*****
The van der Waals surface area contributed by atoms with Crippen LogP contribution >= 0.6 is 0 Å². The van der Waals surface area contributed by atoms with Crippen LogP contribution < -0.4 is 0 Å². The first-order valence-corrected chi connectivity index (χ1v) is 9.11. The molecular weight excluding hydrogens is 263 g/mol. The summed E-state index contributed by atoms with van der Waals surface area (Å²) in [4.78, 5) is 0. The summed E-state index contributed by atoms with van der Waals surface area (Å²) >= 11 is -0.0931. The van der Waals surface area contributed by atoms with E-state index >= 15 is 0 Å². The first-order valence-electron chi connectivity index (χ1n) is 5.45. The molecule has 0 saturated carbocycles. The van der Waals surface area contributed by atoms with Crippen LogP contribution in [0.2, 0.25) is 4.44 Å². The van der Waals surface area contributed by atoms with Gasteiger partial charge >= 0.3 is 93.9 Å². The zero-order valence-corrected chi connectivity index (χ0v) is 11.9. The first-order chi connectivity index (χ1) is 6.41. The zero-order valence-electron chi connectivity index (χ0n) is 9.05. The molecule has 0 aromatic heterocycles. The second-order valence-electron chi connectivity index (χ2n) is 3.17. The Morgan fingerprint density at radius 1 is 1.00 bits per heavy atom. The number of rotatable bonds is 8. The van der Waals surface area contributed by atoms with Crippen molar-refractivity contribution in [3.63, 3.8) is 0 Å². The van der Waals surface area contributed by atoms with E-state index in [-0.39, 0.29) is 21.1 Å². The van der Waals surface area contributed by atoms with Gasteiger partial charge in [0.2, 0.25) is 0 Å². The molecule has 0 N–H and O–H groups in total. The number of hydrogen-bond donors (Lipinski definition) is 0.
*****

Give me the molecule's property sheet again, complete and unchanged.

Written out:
The van der Waals surface area contributed by atoms with Crippen LogP contribution >= 0.6 is 0 Å². The van der Waals surface area contributed by atoms with Crippen LogP contribution < -0.4 is 0 Å². The first-order valence-corrected chi connectivity index (χ1v) is 9.11. The molecular weight excluding hydrogens is 263 g/mol. The summed E-state index contributed by atoms with van der Waals surface area (Å²) in [4.78, 5) is 0. The summed E-state index contributed by atoms with van der Waals surface area (Å²) >= 11 is -0.0931. The van der Waals surface area contributed by atoms with E-state index >= 15 is 0 Å². The first-order valence-electron chi connectivity index (χ1n) is 5.45. The molecule has 0 saturated carbocycles. The van der Waals surface area contributed by atoms with Crippen LogP contribution in [0.2, 0.25) is 4.44 Å². The van der Waals surface area contributed by atoms with Gasteiger partial charge >= 0.3 is 93.9 Å². The zero-order valence-corrected chi connectivity index (χ0v) is 11.9. The first-order chi connectivity index (χ1) is 6.41. The zero-order valence-electron chi connectivity index (χ0n) is 9.05. The molecule has 0 aromatic heterocycles. The second-order valence-electron chi connectivity index (χ2n) is 3.17. The Morgan fingerprint density at radius 1 is 1.00 bits per heavy atom. The number of rotatable bonds is 8. The van der Waals surface area contributed by atoms with Crippen molar-refractivity contribution in [3.63, 3.8) is 0 Å². The van der Waals surface area contributed by atoms with E-state index in [-0.39, 0.29) is 21.1 Å². The van der Waals surface area contributed by atoms with Gasteiger partial charge in [0.2, 0.25) is 0 Å². The molecule has 0 N–H and O–H groups in total. The number of hydrogen-bond donors (Lipinski definition) is 0.